“We are taking all necessary precautions to mitigate the threat of the COVID-19 coronavirus on our students, faculty, and staff,” said Mark Ojakian, president of the system. “In concert with the CSCU campus leaders, we made the decision to move classes online out of an abundance of caution. We will continue to closely monitor the spread of the virus and take all necessary precautions to protect our communities.”

The General Assembly has canceled all public hearings that had been scheduled for next week and will allow voting by telephone on committee actions. The State Capitol and Legislative Office Building will be closed Thursday and Friday for cleaning.

Josh Geballe, the state’s chief operating officer, said Wednesday that Centers for Disease Control and Prevention notified Connecticut the state is getting $7 million in reimbursement for coronavirus-related expenses.

Insurance Commissioner Andrew N. Mais issued a notice on Wednesday instructing travel insurers to accommodate travel cancellation requests, taking into account the seriousness of the circumstances and the civil preparedness and public health emergencies declared by the governor.

Mark is the Capitol Bureau Chief and a co-founder of CT Mirror. He is a frequent contributor to WNPR, a former state politics writer for The Hartford Courant and Journal Inquirer, and contributor for The New York Times.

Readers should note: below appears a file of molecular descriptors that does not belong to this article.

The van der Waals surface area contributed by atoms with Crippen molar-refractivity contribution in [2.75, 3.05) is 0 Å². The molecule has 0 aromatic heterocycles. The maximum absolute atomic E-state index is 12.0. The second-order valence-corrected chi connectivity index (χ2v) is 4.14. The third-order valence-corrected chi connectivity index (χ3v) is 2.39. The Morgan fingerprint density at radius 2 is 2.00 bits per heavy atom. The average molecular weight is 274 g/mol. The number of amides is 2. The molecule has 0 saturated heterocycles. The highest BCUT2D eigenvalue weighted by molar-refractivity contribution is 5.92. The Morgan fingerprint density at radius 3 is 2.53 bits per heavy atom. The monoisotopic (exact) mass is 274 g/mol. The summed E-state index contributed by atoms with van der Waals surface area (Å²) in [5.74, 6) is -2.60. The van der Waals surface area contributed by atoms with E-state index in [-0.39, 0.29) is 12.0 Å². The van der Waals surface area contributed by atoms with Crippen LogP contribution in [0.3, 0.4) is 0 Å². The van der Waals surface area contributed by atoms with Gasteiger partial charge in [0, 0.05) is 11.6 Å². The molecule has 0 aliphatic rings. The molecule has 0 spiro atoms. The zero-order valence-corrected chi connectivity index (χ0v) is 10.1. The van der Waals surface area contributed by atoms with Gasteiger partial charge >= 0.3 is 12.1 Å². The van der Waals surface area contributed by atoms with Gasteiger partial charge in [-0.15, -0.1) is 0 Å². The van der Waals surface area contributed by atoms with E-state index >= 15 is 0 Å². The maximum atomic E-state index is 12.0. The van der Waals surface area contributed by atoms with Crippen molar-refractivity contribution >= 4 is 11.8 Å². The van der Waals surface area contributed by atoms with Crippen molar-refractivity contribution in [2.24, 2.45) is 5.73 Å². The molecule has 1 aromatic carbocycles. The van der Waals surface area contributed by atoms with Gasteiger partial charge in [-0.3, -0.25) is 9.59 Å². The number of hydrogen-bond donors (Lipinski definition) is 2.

Jacqueline was CT Mirror’s Education and Housing Reporter, and an original member of the CT Mirror staff, joining shortly before our January 2010 launch. Her awards include the best-of-show Theodore A. Driscoll Investigative Award from the Connecticut Society of Professional Journalists in 2019 for reporting on inadequate inmate health care, first-place for investigative reporting from the New England Newspaper and Press Association in 2020 for reporting on housing segregation, and two first-place awards from the National Education Writers Association in 2012. She was selected for a prestigious, year-long Propublica Local Reporting Network grant in 2019, exploring a range of affordable and low-income housing issues. Before joining CT Mirror, Jacqueline was a reporter, online editor and website developer for The Washington Post Co.’s Maryland newspaper chains. Jacqueline received an undergraduate degree in journalism from Bowling Green State University and a master’s in public policy from Trinity College.